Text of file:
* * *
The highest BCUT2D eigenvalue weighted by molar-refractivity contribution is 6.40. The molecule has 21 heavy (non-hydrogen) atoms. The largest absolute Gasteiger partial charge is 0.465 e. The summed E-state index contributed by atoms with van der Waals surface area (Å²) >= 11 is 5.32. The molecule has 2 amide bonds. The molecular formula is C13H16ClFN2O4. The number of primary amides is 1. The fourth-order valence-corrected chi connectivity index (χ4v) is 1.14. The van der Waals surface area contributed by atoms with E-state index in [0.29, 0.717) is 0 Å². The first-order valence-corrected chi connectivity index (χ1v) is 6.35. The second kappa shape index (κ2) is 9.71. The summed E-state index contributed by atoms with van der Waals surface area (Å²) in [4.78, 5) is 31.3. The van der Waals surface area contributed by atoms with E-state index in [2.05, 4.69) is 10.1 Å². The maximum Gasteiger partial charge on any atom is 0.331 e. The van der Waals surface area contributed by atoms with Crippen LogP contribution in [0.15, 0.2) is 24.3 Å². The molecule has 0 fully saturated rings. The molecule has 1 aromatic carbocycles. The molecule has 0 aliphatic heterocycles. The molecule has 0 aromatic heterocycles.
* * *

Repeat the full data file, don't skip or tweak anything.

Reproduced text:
The highest BCUT2D eigenvalue weighted by molar-refractivity contribution is 6.40. The molecule has 21 heavy (non-hydrogen) atoms. The largest absolute Gasteiger partial charge is 0.465 e. The summed E-state index contributed by atoms with van der Waals surface area (Å²) >= 11 is 5.32. The molecule has 2 amide bonds. The molecular formula is C13H16ClFN2O4. The number of primary amides is 1. The fourth-order valence-corrected chi connectivity index (χ4v) is 1.14. The van der Waals surface area contributed by atoms with E-state index in [0.29, 0.717) is 0 Å². The first-order valence-corrected chi connectivity index (χ1v) is 6.35. The second kappa shape index (κ2) is 9.71. The summed E-state index contributed by atoms with van der Waals surface area (Å²) in [4.78, 5) is 31.3. The van der Waals surface area contributed by atoms with E-state index in [2.05, 4.69) is 10.1 Å². The maximum Gasteiger partial charge on any atom is 0.331 e. The van der Waals surface area contributed by atoms with Crippen LogP contribution in [0.15, 0.2) is 24.3 Å². The molecule has 0 fully saturated rings. The molecule has 1 aromatic carbocycles. The molecule has 0 aliphatic heterocycles. The molecule has 0 aromatic heterocycles.